Vaidyanatha Shastry could not give satisfactory answers to these questions. Subsequently, one evening Mahasvami went to the Kalabhairava temple accompanied by Vaidyanatha Shastry and Srinivasa. Mahasvami asked Shastry to give the meaning of certain shlokas from the “Prabodha Sudhakara” of Sankara Bhagavatpada. As ordered, Shastry gave an overall meaning as follows: "It cannot be said that begetting a son confers liberation because not all people with sons have attained liberation. Further, the cycle of transmigratory existence itself will cease if this were true. A son cannot be the cause of happiness in this world or next since the Vedas prescribe special rites such as Jyotishtoma to attain a higher world and not procreation. The Veda very clearly proclaims that only the realization of the Self yields immortality. The Veda's utterances that a son is essential should be understood as merely eulogizing the performance of sacrifices such as “Puthreshti Yaga” (performed to obtain a son).The Vedas, which are like a mother, certainly does not intend to compel un-desiring ones to perform such sacrifices". After this, Mahasvami proceeded to give a detailed exposition. He said that marriage is compulsory only for a person who wants to enjoy sensual pleasures. For persons with strong dispassion there is no obligation to lead a householder's life. Further, there is no Vedic injunction that a dispassionate one should get married. The householder's life is recommended for persons with desire so that they avoid bad ways and lead a path of Dharma. In fact, the Jabala Upanishad explicitly declares that the moment one becomes extremely dispassionate one can renounce and become an ascetic. Thus a man can become an ascetic regardless of whether he is a celibate or a house holder or a forest dweller. He strengthened his explanations by various citations and firmly drove home his points.

On many occasions, Mahasvami spoke to Srinivasa in private about detachment and Brahmacharya and he was able to gauge from Srinivasa's face that the advice was having the desired effect. Undoubtedly, these words would have been like nectar to Srinivasa whose longing for asceticism was intense and innate.

Under the inspiration of Sri Sharada, Mahasvami resolved to appoint the capable and most deserving Srinivasa as his successor designate. On May 22, 1931, Srinivasa was initiated into the holy order of sanyasa, even before he had attained the age of 14. The Mahasvami named him as Sri Abhinava Vidyateertha Svami and taught him the sacred Mahavakyas.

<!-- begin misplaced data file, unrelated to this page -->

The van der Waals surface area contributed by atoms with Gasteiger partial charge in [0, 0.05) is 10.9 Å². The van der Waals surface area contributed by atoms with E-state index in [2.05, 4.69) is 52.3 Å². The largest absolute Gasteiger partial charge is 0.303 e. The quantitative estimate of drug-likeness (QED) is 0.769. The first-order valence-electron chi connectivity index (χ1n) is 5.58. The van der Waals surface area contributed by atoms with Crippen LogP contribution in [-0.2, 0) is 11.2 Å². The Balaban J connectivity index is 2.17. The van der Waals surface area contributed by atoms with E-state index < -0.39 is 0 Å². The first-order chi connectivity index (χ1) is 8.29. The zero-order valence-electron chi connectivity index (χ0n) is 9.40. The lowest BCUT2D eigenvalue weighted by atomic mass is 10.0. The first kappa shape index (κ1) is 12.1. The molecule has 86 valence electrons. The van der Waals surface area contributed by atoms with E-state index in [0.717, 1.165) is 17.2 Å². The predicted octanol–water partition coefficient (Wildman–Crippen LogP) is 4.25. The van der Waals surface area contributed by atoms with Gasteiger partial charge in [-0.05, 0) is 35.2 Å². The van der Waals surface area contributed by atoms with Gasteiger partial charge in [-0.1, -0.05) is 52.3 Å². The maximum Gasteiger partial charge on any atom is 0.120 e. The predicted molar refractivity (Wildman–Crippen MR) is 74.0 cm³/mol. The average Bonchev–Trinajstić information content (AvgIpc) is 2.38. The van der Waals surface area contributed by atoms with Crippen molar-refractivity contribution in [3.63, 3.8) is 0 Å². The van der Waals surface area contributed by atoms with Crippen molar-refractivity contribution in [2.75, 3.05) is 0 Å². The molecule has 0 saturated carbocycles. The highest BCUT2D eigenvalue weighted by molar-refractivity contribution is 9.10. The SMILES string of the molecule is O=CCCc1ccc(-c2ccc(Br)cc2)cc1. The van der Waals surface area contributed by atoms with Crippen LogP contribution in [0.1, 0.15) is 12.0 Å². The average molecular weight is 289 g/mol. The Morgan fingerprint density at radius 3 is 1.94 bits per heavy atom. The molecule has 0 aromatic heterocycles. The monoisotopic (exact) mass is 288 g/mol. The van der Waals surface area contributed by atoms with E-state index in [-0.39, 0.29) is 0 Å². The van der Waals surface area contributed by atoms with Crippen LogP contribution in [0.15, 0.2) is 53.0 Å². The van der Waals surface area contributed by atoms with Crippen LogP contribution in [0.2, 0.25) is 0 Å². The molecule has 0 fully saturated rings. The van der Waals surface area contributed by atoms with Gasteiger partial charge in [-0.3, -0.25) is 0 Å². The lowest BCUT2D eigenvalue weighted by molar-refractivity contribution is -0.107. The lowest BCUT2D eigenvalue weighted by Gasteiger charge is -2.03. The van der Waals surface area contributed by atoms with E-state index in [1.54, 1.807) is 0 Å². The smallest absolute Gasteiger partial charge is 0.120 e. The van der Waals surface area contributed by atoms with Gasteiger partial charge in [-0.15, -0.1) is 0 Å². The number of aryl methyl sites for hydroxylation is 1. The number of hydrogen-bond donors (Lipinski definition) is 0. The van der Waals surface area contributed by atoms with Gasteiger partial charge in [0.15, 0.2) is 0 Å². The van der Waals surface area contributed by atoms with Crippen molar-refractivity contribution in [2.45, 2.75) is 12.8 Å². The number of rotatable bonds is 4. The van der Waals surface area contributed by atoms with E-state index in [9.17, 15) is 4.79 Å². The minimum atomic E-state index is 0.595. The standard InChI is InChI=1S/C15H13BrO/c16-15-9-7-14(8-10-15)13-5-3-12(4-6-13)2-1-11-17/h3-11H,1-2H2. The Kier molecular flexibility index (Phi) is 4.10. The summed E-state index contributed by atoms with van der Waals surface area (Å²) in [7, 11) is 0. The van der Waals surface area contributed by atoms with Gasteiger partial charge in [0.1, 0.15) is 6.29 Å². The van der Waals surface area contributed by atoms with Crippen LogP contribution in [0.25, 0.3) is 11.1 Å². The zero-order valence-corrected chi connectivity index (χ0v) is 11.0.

Acharya's Guru Bhakthi and Guru Seva stand as a perfect example of Guru-Sishya relationship eulogized in the scriptures. It can be recollected here that Sri Chandrashekara Bharathi Mahasvami very often used to enter into “Antarmukha Avastha”. His behavior was unpredictable and the ordinary rules of conduct, worldly or spiritual, were no more for him. During such states, Mahasvami had to be particularly cared for. People feared that he might get drowned or move away into the forest. None dared to approach him for he would pelt them with stones. It was only Acharya who was able to bring his Guru back to the safety. There were even times when Mahasvami would start casting off his clothes and move about unconcerned like an Avadhuta. Acharya would rush spare clothing to him to prevent a commotion. This apart, Acharya used to constantly look after Mahasvami's needs when the latter was in his moods of seclusion. It is not too difficult to serve the Guru in conditions of normalcy but it requires patience, dexterity and tact to attend to the Guru's needs under trying circumstances. Acharya's exemplary care of his master is itself sufficient testimony to his boundless devotion to his Guru.

Mahasvami's affinity to Acharya was so great that he strongly disapproved when devotees showed preference in having his (Mahasvami's) darshan. In fact, Mahasvami firmly believed that his disciple was none other than his Guru (Sri Sacchidananda Siva Abhinava Narasimha Bharathi Mahasvami) incarnate and even had told Acharya about this. Mahasvami did not hesitate to exhibit his regard for Acharya openly - he would sometimes open the door for Acharya and was known to have stood up on Acharya's arrival. During festival season, he used to encourage Acharya to use the Golden palanquin and he would use the Silver one that followed. Acharya on his part never let these things go to his head. As far as he was concerned, "It was only my Guru’s love for me that caused him to speak of me as a re-manifestation of his own Guru".